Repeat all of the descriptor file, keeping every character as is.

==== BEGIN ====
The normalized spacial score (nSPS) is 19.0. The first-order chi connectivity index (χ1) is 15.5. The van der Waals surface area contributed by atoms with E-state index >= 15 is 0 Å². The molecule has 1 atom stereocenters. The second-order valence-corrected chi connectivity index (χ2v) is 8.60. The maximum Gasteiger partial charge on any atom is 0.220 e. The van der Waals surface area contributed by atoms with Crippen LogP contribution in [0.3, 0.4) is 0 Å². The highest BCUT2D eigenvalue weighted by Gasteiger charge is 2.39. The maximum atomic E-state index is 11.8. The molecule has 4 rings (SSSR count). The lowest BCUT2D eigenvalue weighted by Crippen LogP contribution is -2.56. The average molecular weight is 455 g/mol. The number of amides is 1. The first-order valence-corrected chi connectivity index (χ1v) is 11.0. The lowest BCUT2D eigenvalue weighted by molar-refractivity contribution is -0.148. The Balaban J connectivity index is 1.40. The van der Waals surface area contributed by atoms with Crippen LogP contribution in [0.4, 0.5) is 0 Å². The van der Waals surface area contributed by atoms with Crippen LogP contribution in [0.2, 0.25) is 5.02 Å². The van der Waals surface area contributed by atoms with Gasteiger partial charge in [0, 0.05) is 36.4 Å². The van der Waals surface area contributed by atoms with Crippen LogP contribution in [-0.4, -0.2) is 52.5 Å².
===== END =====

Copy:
The normalized spacial score (nSPS) is 19.0. The first-order chi connectivity index (χ1) is 15.5. The van der Waals surface area contributed by atoms with E-state index >= 15 is 0 Å². The molecule has 1 atom stereocenters. The second-order valence-corrected chi connectivity index (χ2v) is 8.60. The maximum Gasteiger partial charge on any atom is 0.220 e. The van der Waals surface area contributed by atoms with Crippen LogP contribution in [0.3, 0.4) is 0 Å². The highest BCUT2D eigenvalue weighted by Gasteiger charge is 2.39. The maximum atomic E-state index is 11.8. The molecule has 4 rings (SSSR count). The lowest BCUT2D eigenvalue weighted by Crippen LogP contribution is -2.56. The average molecular weight is 455 g/mol. The number of amides is 1. The first-order valence-corrected chi connectivity index (χ1v) is 11.0. The lowest BCUT2D eigenvalue weighted by molar-refractivity contribution is -0.148. The Balaban J connectivity index is 1.40. The van der Waals surface area contributed by atoms with Crippen LogP contribution in [0.4, 0.5) is 0 Å². The van der Waals surface area contributed by atoms with Crippen LogP contribution in [0.2, 0.25) is 5.02 Å². The van der Waals surface area contributed by atoms with Gasteiger partial charge in [0, 0.05) is 36.4 Å². The van der Waals surface area contributed by atoms with Crippen LogP contribution in [-0.4, -0.2) is 52.5 Å².